rather see my opponent drop a Steppe Lynx than a Valakut on turn 1 any day.

Our sideboard will contain a lot of tools to help us emerge unscathed from a heated battle with the Mountain menace (see what I did there). The good
thing about the sideboard cards we use against this deck and other Tier 1 decks is their versatility; they’ll also help us fight weaker decks.

Should we worry about less popular decks? How would that affect the sideboard?

ASBOLUTELY! The key to making a great deck is to cover your bases in the metagame. Sideboard slots should be used to strengthen weak areas against a
variety of decks in the Tier 2 or lesser groups. No matter how popular Affinity, Fae, or Jund is, if your deck only defeats the biggest deck or two in
the format, your chances winning are small. It’s those weaker decks decks that can throw a wrench into your Top 8 dreams, so be sure to keep them
accountable by packing a few answers.

Kor Firewalker

A must-have for Mono Red and Boros. This card can and will singlehandedly conquer them because of the lack of answers red possess. What’s their best
answer? Ratchet Bomb? Perilous Myr? These cards slow them down so much that the more effective answer would be “I hope my opponent never draws it.”


I used to wrack my brain playing classic U/W before Hawks when trying to figure out how to beat Valakut. I tried Spreading Seas, cheaper threats, and
even splashing another color. I failed to see how easy the matchup became with overloading the deck with countermagic. A full complement of Flashfreeze
in the sideboard proved to be enough to tilt the scales in my favor for games 2 and 3. Today, nothing has changed, and Flashfreeze remains a versatile
card, good against RUG, Mono Red, Valakut, and any green-based deck (Fauna Shaman/Vengevine when you’re on the play).

Divine Offering

Obviously good against Caw-Blade but also serves a dual purpose. This is for all those Tezzeret people out there who want to abuse the planeswalker and
get you with an early army of 5/5s. When I played against these decks, I’ve never had a hard time with them game 1, but additional ammunition is never
a bad thing to help solidify the matchup. Now we all know that RUG and other decks are packing Tumble Magnet, but the beauty of classic U/W is that we
don’t rely on a creature with a sword, and we sit back with the normal control strategy of drawing cards and maintaining a stable board position.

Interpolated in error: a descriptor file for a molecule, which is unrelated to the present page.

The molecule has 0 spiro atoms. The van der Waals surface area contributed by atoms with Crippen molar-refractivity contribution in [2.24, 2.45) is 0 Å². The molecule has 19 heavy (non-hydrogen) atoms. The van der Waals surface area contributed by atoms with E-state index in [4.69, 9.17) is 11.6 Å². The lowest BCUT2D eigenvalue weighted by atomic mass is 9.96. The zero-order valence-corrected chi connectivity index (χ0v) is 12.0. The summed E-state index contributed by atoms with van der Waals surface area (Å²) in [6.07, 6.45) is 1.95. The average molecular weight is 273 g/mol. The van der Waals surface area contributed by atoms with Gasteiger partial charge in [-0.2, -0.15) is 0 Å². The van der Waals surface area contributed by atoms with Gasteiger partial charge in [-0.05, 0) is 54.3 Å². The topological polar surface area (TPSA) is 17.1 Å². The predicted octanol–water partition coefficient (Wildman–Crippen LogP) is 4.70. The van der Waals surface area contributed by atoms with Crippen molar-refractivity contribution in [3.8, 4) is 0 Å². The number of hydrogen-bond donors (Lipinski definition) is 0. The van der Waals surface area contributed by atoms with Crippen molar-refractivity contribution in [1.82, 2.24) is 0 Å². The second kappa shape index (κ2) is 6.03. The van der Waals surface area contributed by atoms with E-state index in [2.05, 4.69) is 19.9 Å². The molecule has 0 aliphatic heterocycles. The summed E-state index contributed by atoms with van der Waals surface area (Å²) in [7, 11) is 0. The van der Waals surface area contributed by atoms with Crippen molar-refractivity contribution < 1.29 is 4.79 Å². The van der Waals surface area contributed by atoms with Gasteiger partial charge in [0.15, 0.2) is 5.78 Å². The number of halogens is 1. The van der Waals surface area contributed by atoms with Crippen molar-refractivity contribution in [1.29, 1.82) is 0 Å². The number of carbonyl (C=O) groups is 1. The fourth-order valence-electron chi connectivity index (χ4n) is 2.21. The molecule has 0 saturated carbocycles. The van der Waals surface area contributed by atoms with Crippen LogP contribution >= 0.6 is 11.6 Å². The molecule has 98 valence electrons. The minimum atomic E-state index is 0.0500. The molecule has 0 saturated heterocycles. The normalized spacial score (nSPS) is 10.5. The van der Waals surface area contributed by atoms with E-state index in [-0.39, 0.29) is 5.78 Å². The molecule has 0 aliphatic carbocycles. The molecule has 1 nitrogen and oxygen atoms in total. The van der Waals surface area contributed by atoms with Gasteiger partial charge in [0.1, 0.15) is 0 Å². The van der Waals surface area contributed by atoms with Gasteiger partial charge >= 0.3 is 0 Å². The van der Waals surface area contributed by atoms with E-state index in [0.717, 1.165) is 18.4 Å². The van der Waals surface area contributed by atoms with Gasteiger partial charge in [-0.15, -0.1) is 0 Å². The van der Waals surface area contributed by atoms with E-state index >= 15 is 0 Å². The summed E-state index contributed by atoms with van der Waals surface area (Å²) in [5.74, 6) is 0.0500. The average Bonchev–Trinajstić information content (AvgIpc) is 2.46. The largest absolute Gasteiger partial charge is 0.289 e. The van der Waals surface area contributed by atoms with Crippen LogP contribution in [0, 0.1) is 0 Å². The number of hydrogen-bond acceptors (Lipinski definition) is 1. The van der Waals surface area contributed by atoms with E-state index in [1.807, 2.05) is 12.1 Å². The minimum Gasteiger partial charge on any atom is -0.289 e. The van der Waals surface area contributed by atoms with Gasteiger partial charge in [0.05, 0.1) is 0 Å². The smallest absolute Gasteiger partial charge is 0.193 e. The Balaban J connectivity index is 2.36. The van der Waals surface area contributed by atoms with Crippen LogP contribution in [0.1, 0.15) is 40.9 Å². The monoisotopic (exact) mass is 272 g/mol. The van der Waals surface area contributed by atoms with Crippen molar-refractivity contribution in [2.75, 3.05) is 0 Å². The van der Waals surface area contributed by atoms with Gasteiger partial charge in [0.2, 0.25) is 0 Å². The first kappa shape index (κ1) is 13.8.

Leonin Arbiter

This I’ll leave up to the reader after my spiel. What a dagger, an amazing two-drop against Valakut and Caw-Blade. But man… does this guy suck or what
after turn 2, especially later in the game? Do we play the near auto-win early on but draw a dud later in the game or rely on safer answers that can be
drawn at any point? This, I’ll leave up to you guys and look forward to your opinions in the forums because honestly I’m stuck. I’ve always leaned
toward a one-card lock on the most popular deck when you’re on the play, but on the draw, it’s quite lackluster, and you’d rather have a Divine
Offering. Against Valakut, Arbiter is fine at different points, but the matchup against Valakut isn’t too bad as is.

Stoic Rebuttal

It’s an answer all for the rogue decks, the U/W Venser mirror match, and random other bad things. I like to board this in to replace dead-ish cards or
cards that aren’t too effective in a certain matchup. It’s always nice to have an answer to any threat around and have even more counterspells to stop
Primeval Titan.

After taking a few things into consideration, I’ve made a list and tested it for the last few weeks. This list contains no Preordains (just like
Sharfman’s list and Sam Black list) and a full set of creature control in the early turns. Let’s take a look before any further analysis.

As I have said before, the list is very similar to Sharfman’s, and that’s for good reason. He understands the power of U/W Control in its classic form,
away from the temptation of swords and birds. Sam Black recently wrote an article that’s dead on, 100% accurate on the claim that Venser can give the
Hawks a real problem and is better in certain cases. I feel that his list falls short in the addition of another color, trying to do too many things
with its array of one- and two-ofs, and it tries to get Tezzeret into the lineup. Don’t get me wrong… I love me some Tezzeret, but in this field of
Tectonic Edges, not packing your own can be detrimental to a winning game plan.

The deck shines against the metagame, and the ability to land a Venser against the control mirror turns that match into an uphill battle for your